ABA releases book about Martha Mills

 In a new book release from the American Bar Association, “Lawyer, Activist, Judge: Fighting for Civil and Voting Rights in Mississippi and Illinois,” trailblazing trial lawyer Martha A. Mills recounts her journey in a world of bigotry, bias and exclusion.

Mills devoted her life to breaking down barriers. Her story begins with childhood recollections of racism and she transports the reader along on her trek from the staid offices of a Wall Street law firm, where Mills made history as its first woman attorney, to the front lines of the civil rights battle in the Deep South in the mid-1960s, when she joined the Lawyers’ Committee for Civil Rights Under Law.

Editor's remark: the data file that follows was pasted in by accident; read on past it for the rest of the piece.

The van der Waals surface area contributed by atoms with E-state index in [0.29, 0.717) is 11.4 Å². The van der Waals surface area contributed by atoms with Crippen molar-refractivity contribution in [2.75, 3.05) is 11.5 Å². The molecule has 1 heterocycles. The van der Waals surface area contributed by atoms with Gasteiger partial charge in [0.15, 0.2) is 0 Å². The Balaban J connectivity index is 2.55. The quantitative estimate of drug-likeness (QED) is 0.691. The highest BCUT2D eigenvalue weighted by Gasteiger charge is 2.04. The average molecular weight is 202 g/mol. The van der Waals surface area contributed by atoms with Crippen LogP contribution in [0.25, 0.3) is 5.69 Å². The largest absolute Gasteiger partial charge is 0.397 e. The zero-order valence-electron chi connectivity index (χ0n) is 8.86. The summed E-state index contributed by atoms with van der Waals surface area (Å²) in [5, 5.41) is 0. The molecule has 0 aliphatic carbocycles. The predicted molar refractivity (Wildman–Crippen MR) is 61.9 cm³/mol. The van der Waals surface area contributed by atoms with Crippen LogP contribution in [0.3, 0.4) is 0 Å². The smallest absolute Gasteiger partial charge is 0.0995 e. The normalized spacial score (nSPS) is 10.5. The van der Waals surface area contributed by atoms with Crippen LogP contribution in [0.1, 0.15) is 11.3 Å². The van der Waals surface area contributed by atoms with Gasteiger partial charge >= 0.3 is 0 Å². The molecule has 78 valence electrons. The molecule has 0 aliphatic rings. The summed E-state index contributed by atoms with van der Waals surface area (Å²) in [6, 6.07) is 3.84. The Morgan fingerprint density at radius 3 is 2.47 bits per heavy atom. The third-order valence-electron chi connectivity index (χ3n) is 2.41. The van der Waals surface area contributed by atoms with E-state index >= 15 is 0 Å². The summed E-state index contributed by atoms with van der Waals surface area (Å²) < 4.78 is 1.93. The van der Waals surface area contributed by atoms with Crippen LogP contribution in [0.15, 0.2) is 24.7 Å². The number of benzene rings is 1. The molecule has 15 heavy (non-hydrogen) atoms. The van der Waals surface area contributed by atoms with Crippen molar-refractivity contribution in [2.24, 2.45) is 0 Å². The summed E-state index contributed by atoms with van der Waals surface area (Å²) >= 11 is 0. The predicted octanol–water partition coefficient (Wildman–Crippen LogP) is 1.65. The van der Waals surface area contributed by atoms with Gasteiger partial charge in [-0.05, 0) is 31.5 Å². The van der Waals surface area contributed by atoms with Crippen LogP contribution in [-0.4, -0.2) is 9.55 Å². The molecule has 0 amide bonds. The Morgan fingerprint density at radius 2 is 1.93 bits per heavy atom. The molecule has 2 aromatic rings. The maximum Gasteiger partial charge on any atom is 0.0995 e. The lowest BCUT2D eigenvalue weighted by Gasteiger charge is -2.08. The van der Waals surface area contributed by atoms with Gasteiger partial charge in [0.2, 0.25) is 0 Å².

The book examines Mills’ major cases, including a million dollar verdict against the Ku Klux Klan, and milestone U.S. Supreme Court cases involving the 1871 Civil Rights Act and the 1965 Voting Rights Act. On the 50th anniversary of that landmark legislation, Mills’ timely insight provides an impetus for those who are fighting renewed attempts to limit voting rights for minorities, the poor, the young and the poorly educated. As she puts it, “Everyone should be willing, indeed feel obligated, to work on the concerns facing our communities, states, nation and globe.”

The book was sponsored by the ABA Section of Litigation.

“Lawyer, Activist, Judge: Fighting for Civil and Voting Rights in Mississippi and Illinois” costs $59.95 and can be ordered by calling 800-285-2221 or visiting http://ambar.org/lawyeractivist.